Your Business in Your Divorce

When one or both spouses in a divorce in Florida own a business that ownership interest is often deemed martial property and becomes a part of the equitable distribution that occurs in a divorce. Sometimes the business or businesses themselves will be named as defendants in the divorce so the Court can obtain jurisdiction over them to oversee, for example, the exchange of financial records in the discovery process.

Can you lose your business in your divorce

There are three recognized business entities in Florida; the corporation, the limited liability company, and the partnership. Most businesses formed in Florida are LLCs. This is mainly because the partnership affords little to no liability protection and the laws regulating those have not been update in a very long time and the corporation is cumbersome to manage and to properly maintain.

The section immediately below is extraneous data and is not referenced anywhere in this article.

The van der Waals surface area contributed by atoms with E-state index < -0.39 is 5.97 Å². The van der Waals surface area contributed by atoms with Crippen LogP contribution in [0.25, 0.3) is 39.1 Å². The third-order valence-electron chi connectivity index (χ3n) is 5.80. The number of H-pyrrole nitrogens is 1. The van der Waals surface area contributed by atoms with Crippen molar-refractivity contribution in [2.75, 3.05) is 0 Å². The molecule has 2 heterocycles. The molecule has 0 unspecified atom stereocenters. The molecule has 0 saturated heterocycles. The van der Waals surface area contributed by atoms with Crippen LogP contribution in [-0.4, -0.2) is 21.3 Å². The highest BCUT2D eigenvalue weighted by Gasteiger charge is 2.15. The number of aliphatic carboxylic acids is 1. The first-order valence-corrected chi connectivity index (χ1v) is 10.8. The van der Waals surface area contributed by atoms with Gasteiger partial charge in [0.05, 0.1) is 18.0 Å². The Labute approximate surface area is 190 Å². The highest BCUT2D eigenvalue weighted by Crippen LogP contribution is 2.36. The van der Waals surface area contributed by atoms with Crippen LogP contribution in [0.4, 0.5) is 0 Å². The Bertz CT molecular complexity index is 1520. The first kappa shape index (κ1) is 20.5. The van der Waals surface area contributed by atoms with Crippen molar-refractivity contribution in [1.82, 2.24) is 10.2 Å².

The LLC is akin to a hybrid between the partnership and corporation and is particularly well suited to small, closely held businesses, which make up most of the businesses in Florida. It is also easy to manage and maintain requiring only an operating agreement whereas the corporation requires both bylaws and a shareholder agreement. Corporations have shareholders, officers, and directors while LLCs have either members, managers, or both. You can read more about these entities at Which is better the Inc. or the LLC.

The membership interest in a Florida LLC is a personal property interest. In multi-member LLCs, that interest is protected by law and only the distributions against the interest can be reached by a judgment creditor through a charging order. For single member LLCs, the membership interest is also similarly protected, but those protections are limited by statute.